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Criminal Procedure keyed to Weinreb
Brown v. Mississippi
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*Case Brief Anatomy includes: Brief Prologue, Complete Case Brief, Brief Epilogue
- The Brief Prologue provides necessary case brief introductory information and includes:
- Topic: Identifies the topic of law and where this case fits within your course outline.
- Parties: Identifies the cast of characters involved in the case.
- Procedural Posture & History: Shares the case history with how lower courts have ruled on the matter.
- Case Key Terms, Acts, Doctrines, etc.: A case specific Legal Term Dictionary.
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- The Case Brief is the complete case summarized and authored in the traditional Law School I.R.A.C. format. The Pro case brief includes:
- Brief Facts: A Synopsis of the Facts of the case.
- Rule of Law: Identifies the Legal Principle the Court used in deciding the case.
- Facts: What are the factual circumstances that gave rise to the civil or criminal case? What is the relationship of the Parties that are involved in the case. Review the Facts of this case here:
The Petitioners were indicted for a murder that occurred on March 30, 1934. The Petitioners were indicted on April 4, 1934, arraigned thereafter and then pleaded not guilty. The Petitioners were found guilty after a trial solely on the basis of their confessions. During the trial, the Petitioners testified that the confessions were untrue and procured after physical torture. The Petitioners appealed to the Supreme Court of Mississippi arguing that their Fourteenth Amendment rights were violated. The Supreme Court of Mississippi affirmed the trial court’s judgment. The Mississippi Supreme Court concluded “(1) that immunity from self- incrimination is not essential to due process of law; and (2) that the failure of the trial court to exclude the confessions after the introduction of evidence showing their incompetency, in the absence of a request for such exclusion, did not deprive the defendants of life or liberty without due process of law; and that even if the trial court had erroneously overruled a motion to exclude the confessions, the ruling would have been mere error reversible on appeal, but not a violation of constitution right.” The state’s highest court also observed “[a]fter the state closed its case on the merits, the appellants, for the first time, introduced evidence from which it appears that the confessions were not made voluntarily but were coerced.”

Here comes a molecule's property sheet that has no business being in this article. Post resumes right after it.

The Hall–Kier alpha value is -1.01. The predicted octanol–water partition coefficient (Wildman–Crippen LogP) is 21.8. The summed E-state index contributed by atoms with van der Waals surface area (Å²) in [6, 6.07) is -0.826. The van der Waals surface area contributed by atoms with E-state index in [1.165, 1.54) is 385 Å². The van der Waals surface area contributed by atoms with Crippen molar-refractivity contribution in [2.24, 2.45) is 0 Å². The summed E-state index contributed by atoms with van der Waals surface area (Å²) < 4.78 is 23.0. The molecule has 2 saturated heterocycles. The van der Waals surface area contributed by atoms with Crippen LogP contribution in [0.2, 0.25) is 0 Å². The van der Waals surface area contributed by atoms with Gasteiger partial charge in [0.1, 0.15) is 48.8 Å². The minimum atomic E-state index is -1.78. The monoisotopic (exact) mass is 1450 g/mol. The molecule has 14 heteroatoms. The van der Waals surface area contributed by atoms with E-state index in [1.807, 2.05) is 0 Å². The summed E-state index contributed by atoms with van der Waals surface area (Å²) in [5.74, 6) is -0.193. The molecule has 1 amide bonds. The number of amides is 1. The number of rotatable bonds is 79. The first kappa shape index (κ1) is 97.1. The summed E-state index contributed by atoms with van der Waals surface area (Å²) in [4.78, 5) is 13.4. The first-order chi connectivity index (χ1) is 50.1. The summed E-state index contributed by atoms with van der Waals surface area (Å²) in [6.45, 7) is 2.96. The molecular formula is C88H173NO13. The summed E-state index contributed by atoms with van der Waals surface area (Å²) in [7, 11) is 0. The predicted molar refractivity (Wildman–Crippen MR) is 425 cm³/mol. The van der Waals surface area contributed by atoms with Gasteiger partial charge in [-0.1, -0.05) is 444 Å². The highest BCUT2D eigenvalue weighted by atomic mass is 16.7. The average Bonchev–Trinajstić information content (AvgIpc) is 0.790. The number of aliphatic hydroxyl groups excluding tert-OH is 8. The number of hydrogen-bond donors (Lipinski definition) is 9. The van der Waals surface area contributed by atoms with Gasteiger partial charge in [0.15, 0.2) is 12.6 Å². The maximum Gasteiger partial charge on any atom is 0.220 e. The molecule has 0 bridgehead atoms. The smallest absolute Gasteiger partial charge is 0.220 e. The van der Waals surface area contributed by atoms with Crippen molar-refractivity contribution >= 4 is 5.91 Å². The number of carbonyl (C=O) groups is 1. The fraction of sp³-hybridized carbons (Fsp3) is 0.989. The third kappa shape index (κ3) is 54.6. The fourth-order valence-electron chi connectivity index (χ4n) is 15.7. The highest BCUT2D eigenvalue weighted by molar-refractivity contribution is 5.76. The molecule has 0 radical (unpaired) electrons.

- Issue(s): Lists the Questions of Law that are raised by the Facts of the case.
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- The Brief Prologue closes the case brief with important forward-looking discussion and includes:
- Policy: Identifies the Policy if any that has been established by the case.
- Court Direction: Shares where the Court went from here for this case.